So far I have focused on only one issue, an issue where Krugman ‘s goals are similar to my own—the need for more stimulus, more aggregate demand. But Krugman also raised a separate and much different issue, the so-called “imbalances” in the world economy—imbalances that were supposedly exposed by the recent crisis. I just don’t buy this argument. I’d like nothing more than to go back to the ‘imbalances” of mid-2008; with oil at $140 a barrel, the world economy strong, US unemployment in the mid-5% range, and a huge US current account deficit.
If we do return to prosperity over the next few years, would it be a bad thing if the US current account deficit rose back up to 5% of GDP? I don’t see why. Or perhaps it would be more accurate to say that I don’t think either monetary policy, or exchange rate policy should try to “fix” this so-call imbalance. I would favor a fiscal tax/spending system that was much more pro-saving, something along the lines of Singapore, but that is a different debate.
When I lived in Australia in 1991 it was in a severe recession. The Aussies I talked to were pessimistic about their future, and pointed to their big current account deficit. I didn’t see any problem with a current account deficit. Since 1991 Australia has had arguably the best macroeconomic performance of any major developed economy. They are the only major developed economy to have had had zero recessions during this period (we’ve had two.) And yet they have continued to run huge CA deficits year after year, roughly comparable to the US as a share of their economy. Why did they get off so lightly in this crisis if a big CA deficit is the root cause of our problems? When will they have their day of reckoning? I doubt they will ever have a “day of reckoning;” the Australian CA deficit reflects differential patterns of saving and investment between Australia, whose population is growing fast through immigration, and countries like Japan, which has a declining population. Some might argue that there is one big difference between Australia and the US; the Aussies generally don’t run large budget deficits. Maybe so, but I don’t think Krugman would want to make this argument, as he thinks the US budget deficit is currently much too small.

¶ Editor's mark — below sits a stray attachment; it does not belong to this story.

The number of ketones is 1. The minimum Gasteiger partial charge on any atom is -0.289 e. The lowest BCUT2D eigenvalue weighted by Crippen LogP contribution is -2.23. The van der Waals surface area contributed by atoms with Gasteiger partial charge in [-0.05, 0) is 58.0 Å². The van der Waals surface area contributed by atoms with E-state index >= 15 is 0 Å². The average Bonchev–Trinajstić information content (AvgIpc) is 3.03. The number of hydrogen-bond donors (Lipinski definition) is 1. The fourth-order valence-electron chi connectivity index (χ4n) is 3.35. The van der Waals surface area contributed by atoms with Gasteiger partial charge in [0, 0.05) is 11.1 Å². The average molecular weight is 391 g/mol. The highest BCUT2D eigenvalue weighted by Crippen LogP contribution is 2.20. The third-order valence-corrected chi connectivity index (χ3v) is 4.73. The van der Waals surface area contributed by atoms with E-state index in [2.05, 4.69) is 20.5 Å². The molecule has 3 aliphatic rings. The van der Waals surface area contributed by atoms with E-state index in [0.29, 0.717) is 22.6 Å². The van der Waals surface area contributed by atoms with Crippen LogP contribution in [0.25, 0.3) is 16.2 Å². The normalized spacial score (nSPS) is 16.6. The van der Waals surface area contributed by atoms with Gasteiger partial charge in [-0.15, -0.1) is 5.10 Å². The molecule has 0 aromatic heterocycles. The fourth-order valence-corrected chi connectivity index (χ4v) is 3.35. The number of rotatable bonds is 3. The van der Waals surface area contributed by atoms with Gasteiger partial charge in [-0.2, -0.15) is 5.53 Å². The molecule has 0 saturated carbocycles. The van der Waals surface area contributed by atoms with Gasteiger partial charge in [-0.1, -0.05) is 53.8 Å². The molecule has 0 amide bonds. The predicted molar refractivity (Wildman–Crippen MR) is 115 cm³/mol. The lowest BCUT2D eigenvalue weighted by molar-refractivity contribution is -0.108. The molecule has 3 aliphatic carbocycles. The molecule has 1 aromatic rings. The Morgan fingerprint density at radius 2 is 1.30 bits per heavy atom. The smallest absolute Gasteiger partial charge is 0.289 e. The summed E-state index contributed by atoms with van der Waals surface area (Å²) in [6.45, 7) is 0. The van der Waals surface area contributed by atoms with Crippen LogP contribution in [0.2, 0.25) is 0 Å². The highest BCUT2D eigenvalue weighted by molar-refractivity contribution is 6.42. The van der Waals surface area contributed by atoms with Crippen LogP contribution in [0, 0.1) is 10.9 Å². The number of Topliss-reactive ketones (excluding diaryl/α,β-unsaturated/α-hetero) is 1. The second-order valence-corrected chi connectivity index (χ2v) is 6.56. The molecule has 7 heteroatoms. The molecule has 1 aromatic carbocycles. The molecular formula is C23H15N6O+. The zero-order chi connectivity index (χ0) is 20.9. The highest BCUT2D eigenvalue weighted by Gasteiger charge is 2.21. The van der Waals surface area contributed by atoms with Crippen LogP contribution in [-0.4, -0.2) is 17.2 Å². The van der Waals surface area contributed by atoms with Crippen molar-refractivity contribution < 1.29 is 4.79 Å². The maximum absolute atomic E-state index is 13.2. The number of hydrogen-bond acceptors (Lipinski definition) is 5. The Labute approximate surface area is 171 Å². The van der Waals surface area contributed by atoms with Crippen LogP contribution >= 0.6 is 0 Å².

Krugman strongly disagrees with those (like me) who believe it is more useful to think of savings/investment patterns driving the current account, rather than exchange rates. I wouldn’t deny that in the short run the Chinese government could stop accumulating assets and let the yuan appreciate. And this decline in government saving might reduce the CA deficit in the short run, although history shows that CA deficits often stubbornly refuse to respond to exchange rate fixes. But if these current account “imbalances” are a problem, they are a long term problem, not a cyclical problem. And there is little evidence that fiddling with the nominal exchange rate can influence the long run real exchange rate. If political pressure forced the Chinese government to appreciate the yuan in nominal terms, the gesture would be gradually eroded by offsetting deflation (just as in the late 1990s), as there are very strong reasons for the high savings rates of both the Chinese government and private sector.
Now let’s look at the questions from The Economist:
This is a very interesting take and worth considering. I have some questions, though. First, would appreciation of the renminbi against the dollar constitute general appreciation? There are other currencies in the world. The Wall Street Journal notes that RMB depreciation thanks to its dollar peg has meant appreciation of other Asian currencies, many of which are floating (or “floating”), against the RMB. (The Economist makes a similar point in the latest print edition.) In other words, how does the current world compare with one in which China allows its currency to float against the dollar but also targets a level of nominal GDP around 10% and adjusts monetary policy accordingly? Exchange rate policy may be a form of monetary policy, but that doesn’t mean it’s the optimal form of monetary policy.